Identifying Grass Seedlings
Johnsongrass is a noxious weed because of its invasive nature. It spreads quickly from its stout rhizomes to form dense colonies. Leaves are smooth on both surfaces, 8–25 mm wide and contain a prominent midvein. Auricles are absent, and the ligule is membranous. As the plant matures, a row of hairs may develop along the top of the ligule.
Collar region: membranous ligule.
Johnsongrass grows in nearly any soil, but it is most troublesome as an agronomic weed of row crops, in pastures and along rights-of-way.
Johnsongrass is abundant in southern and western Missouri. In the United States, it can be found as far north as the southern New England states, Wisconsin and Michigan.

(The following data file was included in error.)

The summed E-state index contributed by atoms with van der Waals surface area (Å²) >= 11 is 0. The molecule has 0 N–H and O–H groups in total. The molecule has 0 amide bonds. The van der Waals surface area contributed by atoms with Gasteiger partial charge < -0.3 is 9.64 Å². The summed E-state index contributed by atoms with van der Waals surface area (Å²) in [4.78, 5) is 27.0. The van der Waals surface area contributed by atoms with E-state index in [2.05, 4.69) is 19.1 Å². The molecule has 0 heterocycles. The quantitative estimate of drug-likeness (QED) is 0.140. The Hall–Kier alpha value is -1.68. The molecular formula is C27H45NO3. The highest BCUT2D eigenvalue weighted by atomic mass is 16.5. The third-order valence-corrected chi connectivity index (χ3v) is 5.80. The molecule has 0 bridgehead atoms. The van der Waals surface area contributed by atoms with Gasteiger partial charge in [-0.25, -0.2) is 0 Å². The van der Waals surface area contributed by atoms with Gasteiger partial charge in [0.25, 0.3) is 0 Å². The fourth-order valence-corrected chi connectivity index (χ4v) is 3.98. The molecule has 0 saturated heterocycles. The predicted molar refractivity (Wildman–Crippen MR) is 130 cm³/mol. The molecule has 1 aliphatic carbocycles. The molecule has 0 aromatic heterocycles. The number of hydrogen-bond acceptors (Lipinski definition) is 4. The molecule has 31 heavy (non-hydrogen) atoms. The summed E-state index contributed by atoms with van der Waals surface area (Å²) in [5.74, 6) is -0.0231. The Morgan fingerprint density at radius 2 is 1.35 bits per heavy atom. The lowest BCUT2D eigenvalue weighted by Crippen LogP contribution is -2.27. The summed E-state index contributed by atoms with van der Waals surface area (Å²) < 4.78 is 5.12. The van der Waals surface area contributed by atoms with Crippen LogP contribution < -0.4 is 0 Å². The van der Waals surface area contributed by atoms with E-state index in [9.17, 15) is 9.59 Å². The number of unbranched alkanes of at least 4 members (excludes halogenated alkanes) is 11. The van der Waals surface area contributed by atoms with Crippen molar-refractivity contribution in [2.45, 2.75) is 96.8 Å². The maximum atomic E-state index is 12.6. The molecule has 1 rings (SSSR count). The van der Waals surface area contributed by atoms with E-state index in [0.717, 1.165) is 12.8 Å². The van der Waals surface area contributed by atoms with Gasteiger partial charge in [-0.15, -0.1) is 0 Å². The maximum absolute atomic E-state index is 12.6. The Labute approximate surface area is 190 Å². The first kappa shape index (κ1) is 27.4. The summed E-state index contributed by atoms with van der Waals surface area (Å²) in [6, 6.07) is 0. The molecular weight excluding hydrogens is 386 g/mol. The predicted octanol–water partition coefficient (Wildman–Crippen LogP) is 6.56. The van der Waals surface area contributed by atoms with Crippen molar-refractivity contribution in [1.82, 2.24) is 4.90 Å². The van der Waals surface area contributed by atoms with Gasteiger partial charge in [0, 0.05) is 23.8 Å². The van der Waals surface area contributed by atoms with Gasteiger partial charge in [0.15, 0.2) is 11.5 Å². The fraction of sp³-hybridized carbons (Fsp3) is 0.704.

Shattercane is closely related but is an annual. Johnsongrass is a perennial with stout underground rhizomes, which shattercane does not have. The seed of shattercane is much larger and rounder than those of johnsongrass. If seedlings are carefully removed from the soil, the seed may still be attached for identification.